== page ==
|Location of Publication||Prescott, AZ|
|Notes||Story originally appeared in Uncle Scrooge (Western, 1963 series) #65 of 1966-09. |
The author of this story offers no apologies for its flying saucer theme. He believes its bizarre sequence of happenings is within the realm of possibility. Certainly UFOs have been seen by human eyes, and there is evidence that their crews are able to juggle molecular structures, else how come our radar beams go right through them?
Too often people think of UFO visitors as being menacing monsters. Might it not be just as logical that the visitors view us as the menacing monsters? Must their spaceships be huge, glowing leviathans? Can't their crews be vegetarians rather than voracious people-eaters?
This story attempts to meet such questions head on. I hope you like Captain Micron and Princess Teentsy Teen. They show that they kind of like us...
Why should we imagine that this speck of dust we live on is so important in the world of all those other ones up in the sky? There must be creatures up there far superior to us in their inventions and brains and everything else. We're probably on the mental level of outer space worms. I feel that Earth people, with their cynical way of looking down on everybody else, are about the worst beings in the whole sky.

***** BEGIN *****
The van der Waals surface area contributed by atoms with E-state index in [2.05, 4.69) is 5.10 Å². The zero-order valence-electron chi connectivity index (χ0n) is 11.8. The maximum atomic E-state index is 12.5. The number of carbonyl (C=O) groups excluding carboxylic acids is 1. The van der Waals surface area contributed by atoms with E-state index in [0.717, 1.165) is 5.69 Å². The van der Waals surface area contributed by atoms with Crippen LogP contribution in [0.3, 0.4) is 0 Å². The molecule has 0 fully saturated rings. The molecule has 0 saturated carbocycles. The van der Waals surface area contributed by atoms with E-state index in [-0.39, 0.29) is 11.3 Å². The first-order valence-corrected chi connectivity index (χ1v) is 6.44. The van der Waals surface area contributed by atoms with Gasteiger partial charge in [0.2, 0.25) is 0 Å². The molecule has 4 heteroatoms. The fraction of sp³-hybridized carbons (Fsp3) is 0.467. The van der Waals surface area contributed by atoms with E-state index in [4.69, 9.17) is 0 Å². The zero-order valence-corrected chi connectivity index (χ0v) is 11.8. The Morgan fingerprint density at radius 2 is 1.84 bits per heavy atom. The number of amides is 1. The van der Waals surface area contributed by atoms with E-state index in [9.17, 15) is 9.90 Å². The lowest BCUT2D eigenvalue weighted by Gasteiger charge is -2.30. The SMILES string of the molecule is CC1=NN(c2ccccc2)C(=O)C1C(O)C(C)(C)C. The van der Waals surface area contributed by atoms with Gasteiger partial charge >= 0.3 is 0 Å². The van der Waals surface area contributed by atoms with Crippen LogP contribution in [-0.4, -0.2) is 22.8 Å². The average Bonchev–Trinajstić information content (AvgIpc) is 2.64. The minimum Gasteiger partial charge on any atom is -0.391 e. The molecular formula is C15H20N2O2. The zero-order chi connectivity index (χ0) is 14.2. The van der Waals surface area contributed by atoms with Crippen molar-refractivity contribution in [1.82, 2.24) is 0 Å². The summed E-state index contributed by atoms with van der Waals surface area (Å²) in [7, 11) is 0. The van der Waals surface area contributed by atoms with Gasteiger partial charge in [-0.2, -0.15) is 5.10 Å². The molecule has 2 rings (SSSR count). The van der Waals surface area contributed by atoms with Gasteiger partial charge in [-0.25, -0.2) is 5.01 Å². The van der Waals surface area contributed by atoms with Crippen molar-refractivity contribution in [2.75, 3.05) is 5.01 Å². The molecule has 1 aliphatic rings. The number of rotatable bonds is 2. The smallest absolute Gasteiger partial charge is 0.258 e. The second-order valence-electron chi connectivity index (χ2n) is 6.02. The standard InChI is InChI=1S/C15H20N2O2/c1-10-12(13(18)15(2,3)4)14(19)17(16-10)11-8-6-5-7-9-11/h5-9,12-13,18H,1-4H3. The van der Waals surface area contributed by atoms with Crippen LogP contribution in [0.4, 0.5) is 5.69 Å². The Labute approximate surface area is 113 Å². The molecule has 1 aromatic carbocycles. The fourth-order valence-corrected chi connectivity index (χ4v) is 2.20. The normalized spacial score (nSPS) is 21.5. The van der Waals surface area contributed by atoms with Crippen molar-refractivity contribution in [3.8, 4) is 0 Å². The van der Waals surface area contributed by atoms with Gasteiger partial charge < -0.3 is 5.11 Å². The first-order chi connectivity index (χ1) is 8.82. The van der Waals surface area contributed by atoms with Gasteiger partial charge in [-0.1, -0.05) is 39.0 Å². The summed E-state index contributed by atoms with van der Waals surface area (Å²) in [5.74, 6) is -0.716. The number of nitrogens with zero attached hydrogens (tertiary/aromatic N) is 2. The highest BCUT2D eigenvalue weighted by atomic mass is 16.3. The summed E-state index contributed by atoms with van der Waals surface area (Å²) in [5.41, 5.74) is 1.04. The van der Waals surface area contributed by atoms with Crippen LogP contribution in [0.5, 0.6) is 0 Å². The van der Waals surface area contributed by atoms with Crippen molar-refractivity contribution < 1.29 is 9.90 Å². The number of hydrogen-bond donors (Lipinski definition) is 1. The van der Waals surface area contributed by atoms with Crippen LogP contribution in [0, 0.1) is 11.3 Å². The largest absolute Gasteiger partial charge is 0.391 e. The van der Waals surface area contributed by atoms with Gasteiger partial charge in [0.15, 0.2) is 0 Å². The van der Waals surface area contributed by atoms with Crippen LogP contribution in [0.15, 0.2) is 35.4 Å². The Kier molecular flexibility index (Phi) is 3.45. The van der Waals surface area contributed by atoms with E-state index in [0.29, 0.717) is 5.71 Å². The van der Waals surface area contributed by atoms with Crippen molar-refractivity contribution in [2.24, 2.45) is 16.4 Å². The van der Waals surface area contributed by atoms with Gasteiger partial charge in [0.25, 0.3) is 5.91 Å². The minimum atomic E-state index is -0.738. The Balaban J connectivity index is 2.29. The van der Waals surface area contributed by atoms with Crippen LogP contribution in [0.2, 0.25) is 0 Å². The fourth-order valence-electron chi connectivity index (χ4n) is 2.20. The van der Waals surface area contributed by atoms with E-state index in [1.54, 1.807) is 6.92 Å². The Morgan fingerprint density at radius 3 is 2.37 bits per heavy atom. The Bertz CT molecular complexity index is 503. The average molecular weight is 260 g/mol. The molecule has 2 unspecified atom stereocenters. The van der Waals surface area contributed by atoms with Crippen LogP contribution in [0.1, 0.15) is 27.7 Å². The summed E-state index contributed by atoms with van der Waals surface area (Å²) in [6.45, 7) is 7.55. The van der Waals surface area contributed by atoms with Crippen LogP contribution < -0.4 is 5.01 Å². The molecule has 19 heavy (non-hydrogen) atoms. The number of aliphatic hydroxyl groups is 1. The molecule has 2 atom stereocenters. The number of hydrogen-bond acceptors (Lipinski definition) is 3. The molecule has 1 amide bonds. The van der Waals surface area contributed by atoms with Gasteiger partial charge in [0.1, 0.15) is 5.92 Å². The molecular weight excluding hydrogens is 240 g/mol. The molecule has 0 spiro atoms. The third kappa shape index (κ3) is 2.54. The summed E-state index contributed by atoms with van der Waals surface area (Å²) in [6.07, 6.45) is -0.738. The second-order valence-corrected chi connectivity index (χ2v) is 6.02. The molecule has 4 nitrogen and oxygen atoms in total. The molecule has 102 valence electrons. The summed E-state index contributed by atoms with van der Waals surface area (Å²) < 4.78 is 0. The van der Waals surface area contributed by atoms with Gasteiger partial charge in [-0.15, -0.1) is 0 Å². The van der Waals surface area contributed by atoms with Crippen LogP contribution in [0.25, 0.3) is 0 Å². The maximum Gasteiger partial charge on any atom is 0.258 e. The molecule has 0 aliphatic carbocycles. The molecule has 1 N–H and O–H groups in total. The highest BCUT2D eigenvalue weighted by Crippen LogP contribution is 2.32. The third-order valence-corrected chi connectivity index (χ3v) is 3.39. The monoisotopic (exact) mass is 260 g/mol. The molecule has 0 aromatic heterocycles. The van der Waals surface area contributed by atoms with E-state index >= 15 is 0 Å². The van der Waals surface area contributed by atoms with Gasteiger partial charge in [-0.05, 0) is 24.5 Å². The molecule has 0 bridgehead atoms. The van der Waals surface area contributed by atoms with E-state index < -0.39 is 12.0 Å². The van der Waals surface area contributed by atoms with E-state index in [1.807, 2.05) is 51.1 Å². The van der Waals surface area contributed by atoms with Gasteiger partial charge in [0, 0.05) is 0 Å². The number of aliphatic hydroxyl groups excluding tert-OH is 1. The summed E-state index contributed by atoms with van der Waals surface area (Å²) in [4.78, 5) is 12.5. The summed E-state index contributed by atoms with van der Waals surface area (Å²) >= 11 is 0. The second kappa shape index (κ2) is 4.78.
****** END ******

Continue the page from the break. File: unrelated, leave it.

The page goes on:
If we ever did get to outer space, we'd be the worst hellions ever created. When visitors from out there come to visit, they'd better be on their guard, because we'll hit them over the head, trample them, and pick their pockets.
I felt this story was a good swat at people who are cynical about flying saucers, thinking that only we are intelligent enough to make space voyages. These little guys that came from outer space were far ahead of Earth. I decided to make it a tiny spaceship because the gigantic ones are the common way of thinking of them, and I didn't have to do a devil of a lot of drawing.
Scrooge is meticulously moral about selling corn to the micro-ducks. They buy one grain, and he measures out gold dust - under a microscope - to give them change. That makes a great impression on the micro-ducks. They'd been listening to our radios and imagined that we were all crooks who would never give anybody from space or anywhere else a break.
There was a little emotional kick, I thought, when the little guys flew away. Scrooge had been defeated in trying to get his billion dollars, but he swallowed the disappointment and said that he had a big deal coming up in 8 years when those little fellows came back to buy kernels of corn.